Friday, 6 September 2013

Lobster Shell Disease Expanding North: One of Several Diseases of Marine Organisms Causing Worry

Sep. 3, 2013 — Recent reports that lobster shell disease has turned up along the coast of Maine have Kathy Castro worried. The University of Rhode Island fisheries scientist has led a 15-year international effort to understand what causes the disease that has, until recently, been confined primarily to the waters of southern New England and Long Island Sound. If it expands as rapidly in Maine as it did in Rhode Island waters, it could have a dramatic effect on the iconic Maine fishery.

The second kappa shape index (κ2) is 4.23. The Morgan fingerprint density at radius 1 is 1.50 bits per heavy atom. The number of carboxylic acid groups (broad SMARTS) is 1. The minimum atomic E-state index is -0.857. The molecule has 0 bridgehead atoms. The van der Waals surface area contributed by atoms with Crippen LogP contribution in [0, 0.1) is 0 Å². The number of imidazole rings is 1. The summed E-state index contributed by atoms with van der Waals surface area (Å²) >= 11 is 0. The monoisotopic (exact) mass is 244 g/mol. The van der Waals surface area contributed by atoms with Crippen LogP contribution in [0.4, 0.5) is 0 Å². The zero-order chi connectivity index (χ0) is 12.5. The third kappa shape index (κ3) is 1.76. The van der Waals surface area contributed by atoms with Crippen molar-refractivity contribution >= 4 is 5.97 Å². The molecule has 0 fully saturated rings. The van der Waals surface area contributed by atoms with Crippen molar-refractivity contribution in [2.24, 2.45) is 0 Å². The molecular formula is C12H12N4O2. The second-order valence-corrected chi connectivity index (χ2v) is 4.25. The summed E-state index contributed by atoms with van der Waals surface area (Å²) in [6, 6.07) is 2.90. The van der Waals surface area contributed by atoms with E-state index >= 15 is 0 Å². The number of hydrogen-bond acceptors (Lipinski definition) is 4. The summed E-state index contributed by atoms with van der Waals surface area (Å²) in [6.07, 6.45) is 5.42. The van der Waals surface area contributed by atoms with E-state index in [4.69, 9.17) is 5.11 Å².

Castro was the first to notice the disease in 1996, and by 1998 nearly 18 percent of lobsters in Rhode Island waters were infected.

"By 2010, a third of all lobsters had shell disease, and the scary part was that 70 percent of females with eggs had it," she said. "That scared me because that's the reproducing population."

With a $3 million federal appropriation secured by Senator Jack Reed in 2005, Castro assembled a team of geneticists, behaviorists, microbiologists, chemists and others from 15 research institutions to conduct 14 different research projects designed to learn as much as they could about the disease.

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